Of all the places to yacht in Italian waters, the Tuscan Islands are probably the most appealing and it is probably one of the most popular areas for yachting in Italy. There is something for everyone when yachting in Italy.
The islands of Capraia, Elba, Giglio, and Giannutri are all accessible to yachts and provide a number of attractive harbors and plenty of anchorages, some even secluded in bad weather.
On the mainland south of Livorno, the harbors of Cala di Medici, Punta Ala, and on the Argentario promontory: Porto Santo Stefano, Porto Ercole, and Cala Galera, are all relatively large and comfortable, and anyone of them would provide a fabulous base for exploring the area.
The Bay of Naples
It is not hard to see the appeal of the Bay of Naples for yachters. On the northern end, the islands of Ischia and Procida are both very accommodating to yachtsmen with several well-equipped marinas and a number of beautiful anchorages suitable in settled weather.
In the center, the famous outline of mount Vesuvius dominates the skyline with a number of marinas lining the coastline around Naples, some more attractive than others.
On the southern end, the Island of Capri lies serenely off the Sorrento peninsular. Its harbor is famous for its colorful houses, there is an anchorage to the side of it and a number of spectacular bays suitable for anchoring in settled weather. To the north of the bay, yachts can visit the beautiful Pontine Islands and to the south, the Amalfi Coast beckons.
The island of Sardinia offers some of the best waters in the world and has safe harbors more or less evenly spaced around the whole coast. The east side is more protected and offers some spectacular beaches with white sand and clear water.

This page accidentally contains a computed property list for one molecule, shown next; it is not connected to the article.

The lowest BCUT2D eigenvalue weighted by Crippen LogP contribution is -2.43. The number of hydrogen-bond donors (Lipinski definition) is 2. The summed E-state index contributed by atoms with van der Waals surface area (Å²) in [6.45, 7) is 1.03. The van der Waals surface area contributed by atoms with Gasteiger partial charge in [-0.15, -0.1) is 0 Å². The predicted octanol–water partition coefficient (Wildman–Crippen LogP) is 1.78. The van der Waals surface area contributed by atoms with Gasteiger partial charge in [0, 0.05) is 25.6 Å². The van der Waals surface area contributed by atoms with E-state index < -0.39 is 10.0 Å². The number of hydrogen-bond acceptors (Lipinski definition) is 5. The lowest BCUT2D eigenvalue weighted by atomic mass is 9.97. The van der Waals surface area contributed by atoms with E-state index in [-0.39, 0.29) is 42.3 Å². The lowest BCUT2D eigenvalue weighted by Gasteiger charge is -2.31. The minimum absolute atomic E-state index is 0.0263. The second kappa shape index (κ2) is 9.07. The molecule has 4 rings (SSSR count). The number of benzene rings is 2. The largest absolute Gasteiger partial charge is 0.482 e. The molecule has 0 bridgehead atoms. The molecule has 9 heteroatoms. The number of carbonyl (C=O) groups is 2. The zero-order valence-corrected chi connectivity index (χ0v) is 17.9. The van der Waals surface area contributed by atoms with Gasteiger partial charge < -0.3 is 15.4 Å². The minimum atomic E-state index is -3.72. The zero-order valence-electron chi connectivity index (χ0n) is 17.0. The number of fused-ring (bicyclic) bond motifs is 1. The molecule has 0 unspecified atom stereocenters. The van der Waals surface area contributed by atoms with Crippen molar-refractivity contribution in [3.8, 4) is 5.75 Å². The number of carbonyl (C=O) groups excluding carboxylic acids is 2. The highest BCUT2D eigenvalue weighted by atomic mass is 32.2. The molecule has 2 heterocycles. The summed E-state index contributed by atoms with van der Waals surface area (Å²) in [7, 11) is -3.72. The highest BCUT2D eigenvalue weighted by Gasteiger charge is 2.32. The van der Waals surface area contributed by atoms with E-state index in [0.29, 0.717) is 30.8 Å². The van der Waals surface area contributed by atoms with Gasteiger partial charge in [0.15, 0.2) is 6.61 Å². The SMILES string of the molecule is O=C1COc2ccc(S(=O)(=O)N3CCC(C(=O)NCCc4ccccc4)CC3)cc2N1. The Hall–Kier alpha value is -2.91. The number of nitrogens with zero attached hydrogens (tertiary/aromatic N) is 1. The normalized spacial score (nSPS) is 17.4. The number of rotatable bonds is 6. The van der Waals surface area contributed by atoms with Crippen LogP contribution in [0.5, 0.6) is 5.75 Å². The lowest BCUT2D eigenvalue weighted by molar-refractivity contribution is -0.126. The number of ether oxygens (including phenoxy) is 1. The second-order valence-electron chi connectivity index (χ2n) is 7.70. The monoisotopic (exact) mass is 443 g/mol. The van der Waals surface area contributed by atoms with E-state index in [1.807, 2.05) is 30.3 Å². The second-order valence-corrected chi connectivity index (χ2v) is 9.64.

It is a very popular holiday destination and the ‘Costa Smerelda’, in the northeast of the island, is very much a playground for the rich and famous. Harbors like Porto Cervo will let you stay for next to nothing out of season. The western side of Sardinia is more rugged and more open to the Maestrale (Mistral). When it blows, great care must be taken by small yachts as the seas build alarmingly and there are few safe harbors to run to.
The Strait of Bonifacio, between Sardinia and Corsica, is a scary place to be in a full Maestrale. Further down the western side, there are some delightful yachting areas between the Island of San Pietro and Capo Teulada, the southernmost point of Sardinia.
The Aeolian Islands
Named after the God of Wind, Aeolus, the Aeolian Islands have a reputation for enjoying a little too much of it. However, most of the time they are delightful and they provide some of the most secure anchorages available in the Tyrrhenian. There are eight in all, the last being little more than a rock, jutting out of the sea. Visitors can anchor off the island of Stromboli, whose active volcano occasionally provides a spectacular light show.
The neighboring island of Vulcano also has an active volcano, and here visitors can enjoy hot springs in the bay and volcanic mud baths ashore. The islands of Lipari and Salina are larger and have attractive towns with well-established marinas. On the mainland, the attractive harbor of Tropea makes a good stopping off point when on passage to or from the Aeolian Islands.